As executive directors of nonprofits that serve Oregonians in Crook, Deschutes and Jefferson counties, we are stewards of the contributions our organizations make to the community, which is why we strenuously oppose reduction of the charitable deduction allowance currently under discussion in Salem (HB 2001 and SB 305) and Washington, D.C.
Our state has a thriving nonprofit sector that provides a wide range of services and benefits to Oregonians. We feed the hungry, restore environmental quality, promote the arts and educate kids. Nonprofits like ours meet real needs today, contribute to our vibrant cultural life, and ensure our state will remain a great place to live, work, play and learn well into the future.
Nonprofits work in partnership with local government and the private sector, often stepping in to fill the void left by reduced government funding for a wide range of activities and needs. The charitable deduction is key to that partnership, playing an essential role in making our sector’s work possible. Donors to nonprofits are motivated first by their connection to our missions, but also by their ability to deduct their charitable contributions. The deduction incentivizes their support for addressing issues in the public domain and gives communities an alternative to government-driven solutions.
Eliminating or weakening deductions for charitable giving could be catastrophic. The incentive to give charitably through a tax deduction has a demonstrated impact on the contributions to nonprofits and the communities they serve. Study after study has shown that limiting or disallowing a deduction for charitable giving will have a permanent negative effect on giving to charities. For example:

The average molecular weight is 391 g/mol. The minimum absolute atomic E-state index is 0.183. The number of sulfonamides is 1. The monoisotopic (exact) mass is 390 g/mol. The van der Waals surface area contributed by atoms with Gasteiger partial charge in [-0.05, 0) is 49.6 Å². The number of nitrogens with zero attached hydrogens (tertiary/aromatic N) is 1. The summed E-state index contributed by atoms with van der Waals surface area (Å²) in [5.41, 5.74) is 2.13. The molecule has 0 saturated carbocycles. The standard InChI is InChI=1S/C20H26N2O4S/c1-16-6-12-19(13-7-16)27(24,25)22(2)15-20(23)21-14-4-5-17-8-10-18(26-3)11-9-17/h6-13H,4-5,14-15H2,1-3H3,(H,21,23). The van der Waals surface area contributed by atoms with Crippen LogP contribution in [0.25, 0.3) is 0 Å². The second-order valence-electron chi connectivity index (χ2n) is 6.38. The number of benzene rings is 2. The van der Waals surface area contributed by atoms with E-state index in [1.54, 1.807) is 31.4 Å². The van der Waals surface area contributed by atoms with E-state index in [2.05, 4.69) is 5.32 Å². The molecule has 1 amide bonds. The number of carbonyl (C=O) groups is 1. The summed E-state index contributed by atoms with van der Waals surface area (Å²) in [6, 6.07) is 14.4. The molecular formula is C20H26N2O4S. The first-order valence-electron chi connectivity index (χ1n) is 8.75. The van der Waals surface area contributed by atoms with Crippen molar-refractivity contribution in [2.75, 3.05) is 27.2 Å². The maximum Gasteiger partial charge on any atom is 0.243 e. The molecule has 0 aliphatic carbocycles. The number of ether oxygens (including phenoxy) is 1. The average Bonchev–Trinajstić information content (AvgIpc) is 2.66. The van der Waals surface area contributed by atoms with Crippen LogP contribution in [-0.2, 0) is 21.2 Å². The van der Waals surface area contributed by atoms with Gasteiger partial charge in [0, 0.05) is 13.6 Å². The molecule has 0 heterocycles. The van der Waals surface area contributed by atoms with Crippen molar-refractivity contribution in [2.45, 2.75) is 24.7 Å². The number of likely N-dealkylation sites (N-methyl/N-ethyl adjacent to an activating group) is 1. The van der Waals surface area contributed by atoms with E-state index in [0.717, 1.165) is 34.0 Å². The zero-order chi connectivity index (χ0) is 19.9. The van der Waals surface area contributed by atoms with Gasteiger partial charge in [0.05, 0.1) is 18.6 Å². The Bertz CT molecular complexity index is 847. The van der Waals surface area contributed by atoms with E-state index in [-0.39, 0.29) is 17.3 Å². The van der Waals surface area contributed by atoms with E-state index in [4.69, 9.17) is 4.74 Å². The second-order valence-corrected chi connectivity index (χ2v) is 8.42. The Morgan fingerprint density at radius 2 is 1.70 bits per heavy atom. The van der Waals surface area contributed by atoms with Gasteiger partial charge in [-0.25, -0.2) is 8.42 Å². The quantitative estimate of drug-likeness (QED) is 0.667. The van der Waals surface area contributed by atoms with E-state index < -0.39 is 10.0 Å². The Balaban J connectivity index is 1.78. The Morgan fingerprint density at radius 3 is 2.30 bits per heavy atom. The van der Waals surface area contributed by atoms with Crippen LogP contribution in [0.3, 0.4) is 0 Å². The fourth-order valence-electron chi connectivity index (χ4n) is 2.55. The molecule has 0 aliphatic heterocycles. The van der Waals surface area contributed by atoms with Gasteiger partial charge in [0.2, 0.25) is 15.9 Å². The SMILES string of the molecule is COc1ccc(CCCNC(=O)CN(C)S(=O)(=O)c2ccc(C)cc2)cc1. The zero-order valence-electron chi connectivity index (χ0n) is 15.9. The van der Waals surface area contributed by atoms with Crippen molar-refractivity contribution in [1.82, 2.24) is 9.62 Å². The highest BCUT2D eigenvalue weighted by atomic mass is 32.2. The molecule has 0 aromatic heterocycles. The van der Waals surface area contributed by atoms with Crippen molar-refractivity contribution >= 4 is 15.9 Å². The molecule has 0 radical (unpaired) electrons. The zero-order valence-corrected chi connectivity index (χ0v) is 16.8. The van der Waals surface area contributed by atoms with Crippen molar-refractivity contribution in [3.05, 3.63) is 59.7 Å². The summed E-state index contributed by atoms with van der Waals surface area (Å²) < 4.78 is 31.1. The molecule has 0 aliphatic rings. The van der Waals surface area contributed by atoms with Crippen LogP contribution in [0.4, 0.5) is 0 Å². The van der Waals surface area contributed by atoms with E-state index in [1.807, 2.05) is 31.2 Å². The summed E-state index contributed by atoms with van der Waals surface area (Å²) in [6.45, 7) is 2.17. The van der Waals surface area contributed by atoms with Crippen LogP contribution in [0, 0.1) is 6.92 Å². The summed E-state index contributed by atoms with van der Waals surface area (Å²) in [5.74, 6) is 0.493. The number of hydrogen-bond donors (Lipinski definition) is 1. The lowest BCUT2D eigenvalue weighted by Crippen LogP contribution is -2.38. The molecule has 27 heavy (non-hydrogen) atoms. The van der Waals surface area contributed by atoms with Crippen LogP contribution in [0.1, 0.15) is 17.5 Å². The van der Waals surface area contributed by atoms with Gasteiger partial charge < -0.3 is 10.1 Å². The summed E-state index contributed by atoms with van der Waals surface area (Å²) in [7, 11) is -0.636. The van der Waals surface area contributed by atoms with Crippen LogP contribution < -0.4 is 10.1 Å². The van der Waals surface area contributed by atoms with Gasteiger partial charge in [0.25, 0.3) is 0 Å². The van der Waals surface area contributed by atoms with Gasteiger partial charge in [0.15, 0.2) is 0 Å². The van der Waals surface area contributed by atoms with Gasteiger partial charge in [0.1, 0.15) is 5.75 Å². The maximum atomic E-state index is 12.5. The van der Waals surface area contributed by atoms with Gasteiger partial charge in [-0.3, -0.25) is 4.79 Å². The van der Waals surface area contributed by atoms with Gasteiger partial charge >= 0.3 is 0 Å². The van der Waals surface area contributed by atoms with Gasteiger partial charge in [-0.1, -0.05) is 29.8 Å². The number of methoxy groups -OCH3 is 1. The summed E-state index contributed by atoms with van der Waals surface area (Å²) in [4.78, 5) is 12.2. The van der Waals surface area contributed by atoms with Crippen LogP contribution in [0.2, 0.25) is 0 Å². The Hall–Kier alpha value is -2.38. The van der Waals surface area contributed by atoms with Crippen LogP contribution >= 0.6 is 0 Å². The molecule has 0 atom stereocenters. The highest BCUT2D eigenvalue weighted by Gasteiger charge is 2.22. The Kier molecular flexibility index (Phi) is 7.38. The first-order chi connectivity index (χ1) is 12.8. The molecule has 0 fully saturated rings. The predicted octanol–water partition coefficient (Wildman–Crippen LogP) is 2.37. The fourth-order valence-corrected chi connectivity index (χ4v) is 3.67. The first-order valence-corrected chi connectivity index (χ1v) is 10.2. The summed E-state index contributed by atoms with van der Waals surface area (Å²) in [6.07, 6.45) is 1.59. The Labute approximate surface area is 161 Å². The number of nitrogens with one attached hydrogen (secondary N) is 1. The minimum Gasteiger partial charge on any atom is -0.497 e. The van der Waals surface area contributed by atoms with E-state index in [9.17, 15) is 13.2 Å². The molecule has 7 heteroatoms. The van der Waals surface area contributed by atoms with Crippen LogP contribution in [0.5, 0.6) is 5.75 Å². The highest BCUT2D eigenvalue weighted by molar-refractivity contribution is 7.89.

• In June 2011, a paper in the National Tax Journal concluded that “peoples’ decisions about how much to donate to charity are influenced significantly by tax incentives.”
• A 2012 study of philanthropy, by Bank of America, asked affluent people how they might alter their giving if deductions were eliminated. Nearly 49 percent said they would decrease their giving — and 20 percent of those people said they would “dramatically decrease” their giving. Less than 2 percent said their giving would increase.
• In 2010, the 30 percent of Americans who itemized their deductions gave $170 billion, or 79 percent of the money “Giving USA” reported that individuals donated to nonprofit organizations. If changes to the charitable deduction caused people who itemize deductions to reduce their giving by the 20 percent suggested by the Bank of America study, that would mean a $34 billion drop in charitable giving, by far the largest decrease since the Great Depression. If nonprofits have to suddenly cut costs by $34 billion, they will cut jobs — positions that provide wide-ranging services and jobs to five times the number of people in the auto industry.
Simply put, disallowing charitable deductions will reduce available funding to nonprofits for important services to our communities. And the effects in Oregon would likely be disproportionately large. The Giving in Oregon Council conducted a report for the Oregon Community Foundation (OCF) that states, “Oregon consistently ranks above average in terms of individual giving. The proposals to cap tax exemptions for giving at any rate would affect Oregon giving broadly, but especially at the highest levels of giving, where again, Oregon has among the most generous donors in the nation.”
Healthy, vital and prosperous communities rely on a partnership between the private sector, government and charitable nonprofits to provide important, often essential services for communities. The charitable giving deduction is not just another tax loophole — it is a critical component of that partnership. State and federal tax code changes to eliminate or weaken charitable giving ignore this reality and will create more problems than they solve.